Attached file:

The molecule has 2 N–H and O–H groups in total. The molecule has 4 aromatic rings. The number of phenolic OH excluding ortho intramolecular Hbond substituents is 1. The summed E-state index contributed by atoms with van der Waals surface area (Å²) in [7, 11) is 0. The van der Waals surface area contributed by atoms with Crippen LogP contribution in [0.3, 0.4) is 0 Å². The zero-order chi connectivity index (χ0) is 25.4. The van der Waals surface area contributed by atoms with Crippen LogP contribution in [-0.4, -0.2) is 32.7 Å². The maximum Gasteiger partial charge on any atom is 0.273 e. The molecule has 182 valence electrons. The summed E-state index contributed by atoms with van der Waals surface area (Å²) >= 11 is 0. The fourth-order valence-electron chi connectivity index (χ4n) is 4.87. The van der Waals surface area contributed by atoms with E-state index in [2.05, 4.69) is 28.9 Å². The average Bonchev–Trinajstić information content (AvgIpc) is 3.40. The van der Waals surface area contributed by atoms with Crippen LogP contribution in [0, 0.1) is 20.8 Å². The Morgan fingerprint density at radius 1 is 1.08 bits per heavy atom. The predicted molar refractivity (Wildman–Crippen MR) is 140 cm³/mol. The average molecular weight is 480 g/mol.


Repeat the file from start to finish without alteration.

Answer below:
The molecule has 2 N–H and O–H groups in total. The molecule has 4 aromatic rings. The number of phenolic OH excluding ortho intramolecular Hbond substituents is 1. The summed E-state index contributed by atoms with van der Waals surface area (Å²) in [7, 11) is 0. The van der Waals surface area contributed by atoms with Crippen LogP contribution in [0.3, 0.4) is 0 Å². The zero-order chi connectivity index (χ0) is 25.4. The van der Waals surface area contributed by atoms with Crippen LogP contribution in [-0.4, -0.2) is 32.7 Å². The maximum Gasteiger partial charge on any atom is 0.273 e. The molecule has 182 valence electrons. The summed E-state index contributed by atoms with van der Waals surface area (Å²) >= 11 is 0. The fourth-order valence-electron chi connectivity index (χ4n) is 4.87. The van der Waals surface area contributed by atoms with E-state index in [2.05, 4.69) is 28.9 Å². The average Bonchev–Trinajstić information content (AvgIpc) is 3.40. The van der Waals surface area contributed by atoms with Crippen LogP contribution in [0, 0.1) is 20.8 Å². The Morgan fingerprint density at radius 1 is 1.08 bits per heavy atom. The predicted molar refractivity (Wildman–Crippen MR) is 140 cm³/mol. The average molecular weight is 480 g/mol.